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Wednesday, Aug. 2, 2006 02:32 pm

Venting a range hood

Using your attic is a very bad idea

art3310
Dear Gene: I plan to vent my range hood into the attic. Is this a good idea, or is there a better way?

It is definitely not a good idea. Ideally the range hood should be vented to the outside, usually through the roof. This requires the installation of some ductwork but is worth the extra work and expense. The purpose of the hood is to collect moisture, grease, and odors from cooking and expel them to the outside, where they are basically harmless. If dumped into the attic, the moisture and other vapors can cause a great deal of mischief. For example, if water vapor from cooking condenses in a cold attic, it can ruin insulation and foster rot and mold on wood framing and other surfaces.

If for some reason it is impossible to vent the hood to the outside, you can use a hood that contains a filter. After filtering the cooking vapors, the air that enters the hood is recirculated back into the kitchen. Range-hood dealers can give you more information on these devices, and there is an excellent article on hoods at the Web site www.lowes.com. Type “installing a range hood” in the search box.

Dear Gene: A slimy black substance accumulates in the drain of my bathroom sink and eventually clogs it. What is it, and how do I keep the sink open?

I’m not sure of the exact composition of the black substance that accumulates in many sink and tub drains, but my guess is that it is a combination of dirt, soap, bits of hair, and mold. If your sink has a pop-up stopper, remove it periodically and clean it with soap and water and an old toothbrush (put the stopper in the fully open position and gently twist the stopper to loosen it; reverse the procedure to replace it).

If the sink clogs, try using a plunger to open it first (remove the stopper and seal the sink’s overflow holes with duct tape before using the plunger). If that doesn’t work, some people have had good results in opening clogged sinks with water-pressure and air-pressure devices, sold at some home centers. Another option is gel-type Liquid-Plumr (be sure to buy the gel, because regular Liquid-Plumr will not remove a stubborn clog).

Dear Gene: My back yard slopes toward the rear of my house, and we sometimes get water in the basement along this wall. We do have a sump pump but no in-floor drain system. I have heard about a “beaver system” for basement drainage. Is this an acceptable approach, and can a do-it-yourselfer install it?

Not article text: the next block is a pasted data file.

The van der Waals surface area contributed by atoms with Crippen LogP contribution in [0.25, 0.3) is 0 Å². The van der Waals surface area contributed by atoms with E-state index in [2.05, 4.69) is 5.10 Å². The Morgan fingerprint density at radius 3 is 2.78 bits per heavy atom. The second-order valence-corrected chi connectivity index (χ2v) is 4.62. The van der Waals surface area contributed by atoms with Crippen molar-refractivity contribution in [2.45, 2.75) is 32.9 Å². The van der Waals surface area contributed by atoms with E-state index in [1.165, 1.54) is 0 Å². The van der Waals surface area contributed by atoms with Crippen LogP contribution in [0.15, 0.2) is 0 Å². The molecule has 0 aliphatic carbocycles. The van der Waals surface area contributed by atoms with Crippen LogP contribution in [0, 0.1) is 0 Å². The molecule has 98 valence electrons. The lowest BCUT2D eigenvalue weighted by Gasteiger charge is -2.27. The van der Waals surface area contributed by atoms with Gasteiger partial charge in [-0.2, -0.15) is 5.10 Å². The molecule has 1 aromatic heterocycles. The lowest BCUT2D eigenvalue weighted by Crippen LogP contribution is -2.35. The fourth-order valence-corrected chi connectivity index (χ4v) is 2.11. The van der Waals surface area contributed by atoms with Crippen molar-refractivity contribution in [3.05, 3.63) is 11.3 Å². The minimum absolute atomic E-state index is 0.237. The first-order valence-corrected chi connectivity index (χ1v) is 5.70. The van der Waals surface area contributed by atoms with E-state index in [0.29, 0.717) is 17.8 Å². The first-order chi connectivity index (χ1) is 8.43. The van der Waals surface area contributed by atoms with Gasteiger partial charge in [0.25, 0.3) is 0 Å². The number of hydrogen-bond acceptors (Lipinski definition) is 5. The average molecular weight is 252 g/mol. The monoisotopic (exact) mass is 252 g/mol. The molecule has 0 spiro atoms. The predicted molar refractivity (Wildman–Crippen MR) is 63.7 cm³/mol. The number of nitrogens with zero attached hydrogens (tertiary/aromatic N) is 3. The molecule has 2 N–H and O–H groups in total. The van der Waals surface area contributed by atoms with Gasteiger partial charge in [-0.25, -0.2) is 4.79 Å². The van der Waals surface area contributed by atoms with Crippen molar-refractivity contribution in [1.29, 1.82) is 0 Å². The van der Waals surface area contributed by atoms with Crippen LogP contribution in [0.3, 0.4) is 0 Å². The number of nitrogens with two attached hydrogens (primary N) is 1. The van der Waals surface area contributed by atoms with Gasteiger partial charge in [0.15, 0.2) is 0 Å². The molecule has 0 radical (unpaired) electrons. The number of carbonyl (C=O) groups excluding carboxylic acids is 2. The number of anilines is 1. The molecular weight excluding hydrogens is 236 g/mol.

There are several companies making variations of this system, which basically is a hollow plastic baseboard that is cemented over the wall-floor joint in the basement. The baseboard is designed to carry water that enters at the base of the walls to a sump pump or drain.

Beaver Basement Water Control Systems (www.basementwaterproof.com) claims to have patented a system in 1965. This company has contractor/dealers in some areas (mostly in the East) and recommends professional installation where available. However, it will sell to do-it-yourselfers in areas where there is no contractor/dealer. Another company that uses the Beaver name but calls its system Border Patrol (www.diybasementwaterproofing.com) deals directly with do-it-yourselfers.

These systems are rather simple to install, and a reasonably skilled do-it-yourselfer should be able to do the work. The systems appear to be useful if correctly installed. However, if there is a severe basement-water problem involving a large volume of water, I think that a more conventional system, such as an interior or exterior French drain (underground drainage pipes), would be more appropriate.

Quick tip: Reader Robert Gerard had a problem with pine trees’ dripping sap onto his deck and leaving ugly spots. After trying various cleaners without success, Gerard devised his own method of removing the sap stains.

Gerard used a heat gun to soften the sap spots, then used fine steel wool dipped in turpentine to remove them.

“If you have a large deck covered with pine-sap droppings, this would indeed be a lot of work, but it’s easy and it goes quickly,” Gerard said.

Another solvent that should work is Goo Gone, a tough-stain cleaner sold at some supermarkets and home centers.

Test any solvent or cleaning method first on a small, inconspicuous area.

Send questions and comments to Gene Austin at doit861@aol.com or 1730 Blue Bell Pike, Blue Bell, PA 19422. Distributed by McClatchy-Tribune Information Services.

Copyright © 2006 Gene Austin

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